Since much of the wall around Simatai that was previously accessible directly from the Guesthouse is closed for refurbishment (rumour is they are building a big hotel…), the kind people who run the place will now drive you a fair way to this unrestored and wild section of the great wall. Ticket price is 25RMB and is the only thing not included in your trip. Since we wanted to be on the wall for sunrise this meant breakfast at 3am and leaving the guesthouse with all our bags at 3.30. But I think the photos show you that it was so worthwhile! We had the entire wall to ourselves, stretching for miles into the distance. It is an untouched section which dips down to meet the forest below in sections. But due to its remote location, it is well preserved. There are multiple guard towers like the one above where you can peek through the arched window or climb on top to view the mind-blowing vistas.
This is a very remote section and difficult to get to by public transport, unless you are willing to walk for hours. I would recommend doing it with this small guesthouse as it is easy to do and the intimate nature of the family you will stay with means the ‘package’ only adds to the experience. However, if you don’t want to stay, you could hire a taxi from Jinshanling service area to go there and back in a day trip from Beijing (though you might be struggling for time to get back for the 4.30pm last return bus).
Favourite Section # 3 – HuangHuaCheng
This third, and in no way least, section was probably the strangest we visited. The main part of the wall at HuangHuaCheng is gaudily restored with modern grey brick, crumbling mortar and a fairground feel around the man-made lake. The village that has grown up around it is full of make-shift motel-like hostels and small but good restaurants. It has a bizarre ‘thrown-up to meet the tourists’ vibe, but certainly when we were there, tourists were few and far between.
Take a small detour from the main gates, through the car park and up a small track going up hill (turning a blind eye to the ‘closed to tourist’ signs if your conscience allows you) and you will be on one of the best sections of the wall I have seen. Scrambling up over piles of rubble, using ropes left by previous visitors to balance on precipitous ascents and emerging onto a (slightly crumbling) guard tower to gaze upon the expanses of wall – old and shrouded in mystery on one side, new and covered in tourist ants on the other. Magical. Once again we had the whole wall to ourselves in the two hours we were there, and met only one local out for a walk in our descent.
Please note, this is not suitable footwear for climbing this section of the wall. I was lured out of bed at 3.50am with the promise of a ‘quick stroll around the village’ to watch the sunrise. But when faced with the prospect of climbing this wild section of history, who can resist?!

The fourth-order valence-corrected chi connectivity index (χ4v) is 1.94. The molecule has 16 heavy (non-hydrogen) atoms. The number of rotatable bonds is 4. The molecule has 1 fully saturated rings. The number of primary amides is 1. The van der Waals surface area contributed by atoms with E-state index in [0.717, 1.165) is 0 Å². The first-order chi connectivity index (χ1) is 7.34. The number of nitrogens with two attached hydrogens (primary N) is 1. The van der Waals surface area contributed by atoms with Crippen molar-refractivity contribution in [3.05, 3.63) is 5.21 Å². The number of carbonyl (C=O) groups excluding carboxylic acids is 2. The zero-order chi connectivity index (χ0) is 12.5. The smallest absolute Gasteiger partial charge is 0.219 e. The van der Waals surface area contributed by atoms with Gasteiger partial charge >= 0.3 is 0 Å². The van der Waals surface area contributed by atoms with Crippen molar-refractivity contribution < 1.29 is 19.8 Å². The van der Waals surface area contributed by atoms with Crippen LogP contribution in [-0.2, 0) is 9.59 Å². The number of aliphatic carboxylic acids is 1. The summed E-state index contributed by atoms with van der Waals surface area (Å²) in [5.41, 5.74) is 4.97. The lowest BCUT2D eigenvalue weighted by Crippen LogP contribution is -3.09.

Getting there and away
Take the 916 Express service from Dongzhimen Bus Terminal out to Huairou Station (12RMB; around 1 hour, traffic depending; runs 5.50am-7.50pm; last bus back to the city is 6.50pm); from there, take the H21 local bus service (7RMB; around 70 minutes; runs 5.40am-6.20pm) to its terminus – the Huanghuacheng car park. The last bus back to Huairou leaves at 7.20pm.
As a general rule, H buses are infrequent and can be unreliable, so taking a car from Huairou is a fair option; you will receive a flurry offers on exiting the bus at Huairou station, but do not pay more than 100RMB for a round trip. We waited around an hour for the bus from Huairou, but got one straight away on the return journey. Please note – we got told to get off the bus early on the way there, resulting in a long walk (though we did discover a great restaurant so silver lining!) – the stop you want is the very last one in the bus station.
Where to stay
The hotels in HuangHuaCheng are much of a muchness. A quick look on a booking site and you will find somewhere to suit your taste and budget, from a cheap hotel like we used to a plush 5 star villa with spa and pool. We personally stayed in the HuangHuanChen Beijing Waterside hotel which was great. Really cheap, owner was lovely and the breakfast (15RMB per person) was delicious. It had a nice courtyard garden where they grow their own vegetables. I would recommend this for a budget traveller, but I’m sure the other places are similar.
Hope you enjoyed this article and found it useful. Do let me know your thoughts – have you been to any of these places, or are you planning to visit? If you use this guide to explore do let me know how you get on!